Increasing global awareness of rare cardiometabolic conditions is critical to the state of cardiometabolic health in the population as patient outcomes can depend on early intervention. Untreated, initial warnings signs of health concerns such as insulin resistance can progress into the development of type 2 diabetes, metabolic syndrome – a combination of diabetes, hypertension, and obesity – before evolving into more severe conditions including cardiovascular disease. In the current environment, there is a lack of awareness and recognition of rare cardiometabolic diseases which in turn adversely affects diagnosis rates and cardiometabolic health equity.
Overview of Rare Cardiometabolic Diseases
Although these individual cardiometabolic diseases are rare, collectively these diseases affect up to 5% of the worldwide population. Today, there is a total of over 6,000 known rare diseases in medicine, many of which affect the cardiometabolic system.
The vast majority of rare diseases is genetic in origin and presents at an early age. Nonetheless, patients with rare diseases tend to suffer from delays in diagnosis due to a lack of adequate medical knowledge and poor awareness concerning these conditions putting them at risk for poorer health outcomes and increased burden of disease.
The current landscape for patients with rare cardiometabolic disorders is shifting as scientific developments in the sphere have begun to elucidate the pathophysiology of genetic disorders, allowing for the issuance of treatment guidelines and recommendations. Advanced diagnostic tools are becoming more widely available to assist clinicians with diagnosis, genetic testing, as well as risk assessment in patients who suffer from some of the rare cardiometabolic disease outlined below.
One of the rare disorder affecting population health is hypertrophic cardiomyopathy (HCM) which thickens the walls of the heart negatively impacting blood flow and functioning. Most patients diagnosed with hypertrophic cardiomyopathy have a family history of the condition which is believed to be the result of a genetic mutation. HCM can be diagnosed at any age yet it tends to be most severe when discovered during childhood.
Hypertrophic cardiomyopathy is a chronic disease that can get worse over time, leading to poorer function and quality of life, as well as long-term health complications. As HCM progresses, it can contribute to other health conditions such as atrial fibrillation, which can lead to blood clotting, stroke, and other cardiovascular conditions; it can also lead to heart failure and sudden cardiac arrest. HCM has been reported as the most common reason for sudden death in young individuals and athletes under the age of 35.
Transthyretin amyloid cardiomyopathy, or ATTR-CM, is a form of cardiac amyloidosis. It is an under-diagnosed and potentially fatal disease, characterized by deposits of amyloid protein fibrils in the walls of the left ventricle. In cases of ATTR-CM, deposits of abnormal proteins made of transthyretin stiffen the heart resulting in the inability to properly relax the left ventricle and allow it to fill, and adequately squeeze to pump blood out of the heart.
ATTR-CM mainly affects men over the age of 60 but can also affect women. This condition disproportionately affects Caribbean and African-American communities and is a leading cause of heart failure in many patients.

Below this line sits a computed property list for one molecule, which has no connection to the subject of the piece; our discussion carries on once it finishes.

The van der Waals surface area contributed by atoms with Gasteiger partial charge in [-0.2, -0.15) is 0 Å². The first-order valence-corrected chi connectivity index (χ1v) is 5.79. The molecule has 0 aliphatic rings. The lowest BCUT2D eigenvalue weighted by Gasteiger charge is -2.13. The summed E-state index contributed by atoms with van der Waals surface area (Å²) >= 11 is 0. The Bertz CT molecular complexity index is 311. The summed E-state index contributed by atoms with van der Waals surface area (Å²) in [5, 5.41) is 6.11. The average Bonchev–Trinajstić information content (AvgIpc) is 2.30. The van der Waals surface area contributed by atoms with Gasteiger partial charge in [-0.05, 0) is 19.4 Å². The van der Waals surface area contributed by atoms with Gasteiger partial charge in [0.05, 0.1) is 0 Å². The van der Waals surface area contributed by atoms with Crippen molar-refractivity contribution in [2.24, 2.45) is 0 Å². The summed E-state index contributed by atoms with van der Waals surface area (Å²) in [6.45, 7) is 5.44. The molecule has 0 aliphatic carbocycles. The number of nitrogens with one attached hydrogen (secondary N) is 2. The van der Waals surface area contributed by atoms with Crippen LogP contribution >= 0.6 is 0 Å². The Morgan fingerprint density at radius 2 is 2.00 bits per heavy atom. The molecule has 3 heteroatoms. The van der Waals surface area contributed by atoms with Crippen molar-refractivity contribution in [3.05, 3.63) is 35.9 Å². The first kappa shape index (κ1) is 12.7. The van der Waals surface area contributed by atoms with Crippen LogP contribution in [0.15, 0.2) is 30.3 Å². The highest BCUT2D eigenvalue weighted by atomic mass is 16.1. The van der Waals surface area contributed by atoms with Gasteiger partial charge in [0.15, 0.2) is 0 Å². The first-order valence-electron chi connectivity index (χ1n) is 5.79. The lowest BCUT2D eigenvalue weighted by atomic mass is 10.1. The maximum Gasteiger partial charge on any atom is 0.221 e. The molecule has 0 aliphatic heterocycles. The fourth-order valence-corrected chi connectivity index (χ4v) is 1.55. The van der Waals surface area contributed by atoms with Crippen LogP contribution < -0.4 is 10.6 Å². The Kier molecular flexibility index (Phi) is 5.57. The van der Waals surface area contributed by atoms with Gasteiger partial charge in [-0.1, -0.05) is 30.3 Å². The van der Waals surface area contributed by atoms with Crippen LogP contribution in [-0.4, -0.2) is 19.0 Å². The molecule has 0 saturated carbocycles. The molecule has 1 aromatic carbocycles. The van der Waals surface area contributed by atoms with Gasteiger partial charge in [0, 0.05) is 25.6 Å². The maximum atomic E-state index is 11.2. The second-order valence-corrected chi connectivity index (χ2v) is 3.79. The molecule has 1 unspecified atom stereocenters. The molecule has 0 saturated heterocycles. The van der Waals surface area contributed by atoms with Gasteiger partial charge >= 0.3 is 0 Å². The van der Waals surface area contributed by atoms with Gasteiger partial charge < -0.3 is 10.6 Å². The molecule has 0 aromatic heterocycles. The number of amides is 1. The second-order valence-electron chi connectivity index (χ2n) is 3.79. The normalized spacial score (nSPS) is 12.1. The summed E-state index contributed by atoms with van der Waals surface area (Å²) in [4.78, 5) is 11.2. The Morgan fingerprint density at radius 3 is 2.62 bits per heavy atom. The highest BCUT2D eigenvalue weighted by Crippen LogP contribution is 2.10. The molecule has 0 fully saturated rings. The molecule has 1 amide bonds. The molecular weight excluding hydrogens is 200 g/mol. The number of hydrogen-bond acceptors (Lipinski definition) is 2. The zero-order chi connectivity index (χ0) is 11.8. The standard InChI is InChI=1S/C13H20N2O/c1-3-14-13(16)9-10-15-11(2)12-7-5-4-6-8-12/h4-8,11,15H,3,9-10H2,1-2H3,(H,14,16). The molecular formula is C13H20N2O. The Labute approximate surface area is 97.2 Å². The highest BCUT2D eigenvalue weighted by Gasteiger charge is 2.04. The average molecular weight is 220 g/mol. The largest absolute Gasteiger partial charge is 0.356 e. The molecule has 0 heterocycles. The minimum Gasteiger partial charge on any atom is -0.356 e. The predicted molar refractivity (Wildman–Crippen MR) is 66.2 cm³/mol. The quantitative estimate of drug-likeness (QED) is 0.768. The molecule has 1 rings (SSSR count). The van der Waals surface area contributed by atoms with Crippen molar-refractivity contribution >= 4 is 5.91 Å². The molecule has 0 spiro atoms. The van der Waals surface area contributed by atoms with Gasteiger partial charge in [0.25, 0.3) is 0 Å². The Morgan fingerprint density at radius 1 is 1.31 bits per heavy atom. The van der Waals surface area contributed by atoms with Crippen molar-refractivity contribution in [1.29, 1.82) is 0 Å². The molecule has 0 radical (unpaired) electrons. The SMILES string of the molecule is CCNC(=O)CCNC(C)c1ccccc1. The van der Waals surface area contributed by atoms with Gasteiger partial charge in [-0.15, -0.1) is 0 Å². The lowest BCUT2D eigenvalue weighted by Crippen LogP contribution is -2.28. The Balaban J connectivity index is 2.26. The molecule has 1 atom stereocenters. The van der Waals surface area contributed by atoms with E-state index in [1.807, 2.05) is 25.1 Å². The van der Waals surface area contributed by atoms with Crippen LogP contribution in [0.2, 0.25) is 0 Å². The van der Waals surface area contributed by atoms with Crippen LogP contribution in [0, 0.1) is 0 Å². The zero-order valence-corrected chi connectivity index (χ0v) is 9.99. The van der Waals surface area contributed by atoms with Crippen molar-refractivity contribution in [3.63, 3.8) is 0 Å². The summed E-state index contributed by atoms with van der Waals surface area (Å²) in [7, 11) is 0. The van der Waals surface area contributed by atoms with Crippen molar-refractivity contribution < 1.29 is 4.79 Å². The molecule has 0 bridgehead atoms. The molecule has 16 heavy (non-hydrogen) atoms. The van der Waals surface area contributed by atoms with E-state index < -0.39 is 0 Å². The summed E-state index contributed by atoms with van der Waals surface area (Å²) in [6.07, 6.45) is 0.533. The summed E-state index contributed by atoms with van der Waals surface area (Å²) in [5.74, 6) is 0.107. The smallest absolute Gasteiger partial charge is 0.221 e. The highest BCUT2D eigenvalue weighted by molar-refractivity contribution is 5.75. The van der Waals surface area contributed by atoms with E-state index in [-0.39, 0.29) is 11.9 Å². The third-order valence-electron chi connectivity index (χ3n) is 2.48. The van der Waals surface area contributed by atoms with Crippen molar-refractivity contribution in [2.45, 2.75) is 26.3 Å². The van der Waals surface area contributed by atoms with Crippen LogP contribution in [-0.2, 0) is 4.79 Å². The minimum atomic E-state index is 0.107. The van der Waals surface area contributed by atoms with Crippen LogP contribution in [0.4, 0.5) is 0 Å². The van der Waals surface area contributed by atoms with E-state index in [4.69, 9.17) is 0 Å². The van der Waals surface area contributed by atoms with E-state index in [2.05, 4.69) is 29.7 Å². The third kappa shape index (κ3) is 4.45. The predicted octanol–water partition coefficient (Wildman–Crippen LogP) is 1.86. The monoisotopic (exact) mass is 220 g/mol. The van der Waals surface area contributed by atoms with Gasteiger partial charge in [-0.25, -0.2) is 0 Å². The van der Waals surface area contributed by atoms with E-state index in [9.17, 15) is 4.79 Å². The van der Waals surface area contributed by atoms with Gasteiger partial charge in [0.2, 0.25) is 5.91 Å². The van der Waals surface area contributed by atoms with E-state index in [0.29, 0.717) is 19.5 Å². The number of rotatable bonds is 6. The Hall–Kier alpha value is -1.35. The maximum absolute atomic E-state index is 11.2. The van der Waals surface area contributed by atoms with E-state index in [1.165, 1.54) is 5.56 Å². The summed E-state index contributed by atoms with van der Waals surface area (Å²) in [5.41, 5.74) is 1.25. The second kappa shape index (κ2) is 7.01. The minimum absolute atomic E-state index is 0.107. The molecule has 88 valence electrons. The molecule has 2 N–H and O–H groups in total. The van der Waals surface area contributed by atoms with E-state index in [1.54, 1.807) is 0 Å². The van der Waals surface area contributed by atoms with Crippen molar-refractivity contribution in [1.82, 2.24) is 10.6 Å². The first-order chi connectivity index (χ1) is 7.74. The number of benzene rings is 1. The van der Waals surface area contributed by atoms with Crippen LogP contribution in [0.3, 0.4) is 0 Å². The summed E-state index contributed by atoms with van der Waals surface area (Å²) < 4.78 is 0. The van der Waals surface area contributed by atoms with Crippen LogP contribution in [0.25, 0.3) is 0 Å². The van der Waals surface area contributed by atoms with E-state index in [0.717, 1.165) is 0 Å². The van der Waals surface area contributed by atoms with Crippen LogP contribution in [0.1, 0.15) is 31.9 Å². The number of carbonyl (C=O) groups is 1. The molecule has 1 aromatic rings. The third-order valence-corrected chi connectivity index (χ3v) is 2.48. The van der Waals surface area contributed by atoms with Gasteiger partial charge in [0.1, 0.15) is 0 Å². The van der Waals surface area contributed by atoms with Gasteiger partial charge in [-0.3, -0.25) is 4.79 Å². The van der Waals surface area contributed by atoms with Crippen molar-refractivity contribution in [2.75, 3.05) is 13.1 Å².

A rare inherited disorder, Fabry disease results from the buildup of globotriaosylceramide within cells. Fabry disease symptoms often begin in childhood and can present as episodes of pain – particularly in the hands and feet – clusters of angiokeratomas, hyperhidrosis, corneal opacity, hearing issues, as well as gastrointestinal dysfunction.
The condition has been tied to potentially life-threatening complications, including progressive kidney damage, heart attack, and stroke. Some patients may present with milder forms of the disease that can appear later in life and only affect the heart or kidneys.
Current estimates report that Fabry disease affects 1 in 40,000 to 60,000 males; while the condition also occurs in females, its prevalence remains unknown.
Alström syndome is a rare condition affecting multiple organ systems of the body caused by mutations in the ALMS1 gene. The disorder is characterized by a progressive loss of vision and hearing, dilated cardiomyopathy, obesity, type 2 diabetes, and short stature. Alström syndrome can cause serious and life-threatening comorbidities involving the liver, kidneys, bladder, and lungs. In many cases, symptoms may begin in infancy and early childhood, although in some they appear much later in life. Signs of the syndrome can vary in severity and not all affected patients present with all of the characteristic features. While the exact incidence of the disease is unknown, approximately 1,200 cases have been identified worldwide thus far.
Combating the epidemic of cardiometabolic disease requires the increased awareness and recognition of rare disorders that are often under-diagnosed and under-treated.
As part of the upcoming 16th Annual Cardiometabolic Health Congress, CMHC will be hosting a special preconference event focused on rare diseases across the cardiometabolic spectrum. The one-day symposium A Wolf in Sheep’s Clothing: Actionable Cardiometabolic Rare Diseases taking place on October 14th will equip clinicians with the knowledge and practical tools necessary to effectively conduct differential diagnosis, referral, and management of rare conditions. Register to reserve your spot for this unmissable event by clicking here.